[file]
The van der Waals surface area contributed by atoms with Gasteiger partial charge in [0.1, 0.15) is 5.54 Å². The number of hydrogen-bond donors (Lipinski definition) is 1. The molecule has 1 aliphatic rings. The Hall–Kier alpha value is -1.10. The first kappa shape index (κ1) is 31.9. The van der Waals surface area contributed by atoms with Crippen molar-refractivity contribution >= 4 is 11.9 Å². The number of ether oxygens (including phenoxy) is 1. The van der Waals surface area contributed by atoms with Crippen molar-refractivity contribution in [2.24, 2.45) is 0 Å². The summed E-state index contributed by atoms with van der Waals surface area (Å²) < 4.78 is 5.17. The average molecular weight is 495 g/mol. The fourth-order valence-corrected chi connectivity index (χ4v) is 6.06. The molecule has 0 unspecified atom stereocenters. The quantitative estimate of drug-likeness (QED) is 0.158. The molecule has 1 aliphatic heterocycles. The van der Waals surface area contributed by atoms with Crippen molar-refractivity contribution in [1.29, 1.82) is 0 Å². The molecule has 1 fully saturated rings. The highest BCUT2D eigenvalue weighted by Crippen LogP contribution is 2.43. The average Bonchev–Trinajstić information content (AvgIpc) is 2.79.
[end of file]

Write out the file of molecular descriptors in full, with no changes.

The van der Waals surface area contributed by atoms with Gasteiger partial charge in [0.1, 0.15) is 5.54 Å². The number of hydrogen-bond donors (Lipinski definition) is 1. The molecule has 1 aliphatic rings. The Hall–Kier alpha value is -1.10. The first kappa shape index (κ1) is 31.9. The van der Waals surface area contributed by atoms with Crippen molar-refractivity contribution >= 4 is 11.9 Å². The number of ether oxygens (including phenoxy) is 1. The van der Waals surface area contributed by atoms with Crippen molar-refractivity contribution in [2.24, 2.45) is 0 Å². The summed E-state index contributed by atoms with van der Waals surface area (Å²) < 4.78 is 5.17. The average molecular weight is 495 g/mol. The fourth-order valence-corrected chi connectivity index (χ4v) is 6.06. The molecule has 0 unspecified atom stereocenters. The quantitative estimate of drug-likeness (QED) is 0.158. The molecule has 1 aliphatic heterocycles. The van der Waals surface area contributed by atoms with Crippen molar-refractivity contribution in [1.29, 1.82) is 0 Å². The molecule has 1 fully saturated rings. The highest BCUT2D eigenvalue weighted by Crippen LogP contribution is 2.43. The average Bonchev–Trinajstić information content (AvgIpc) is 2.79.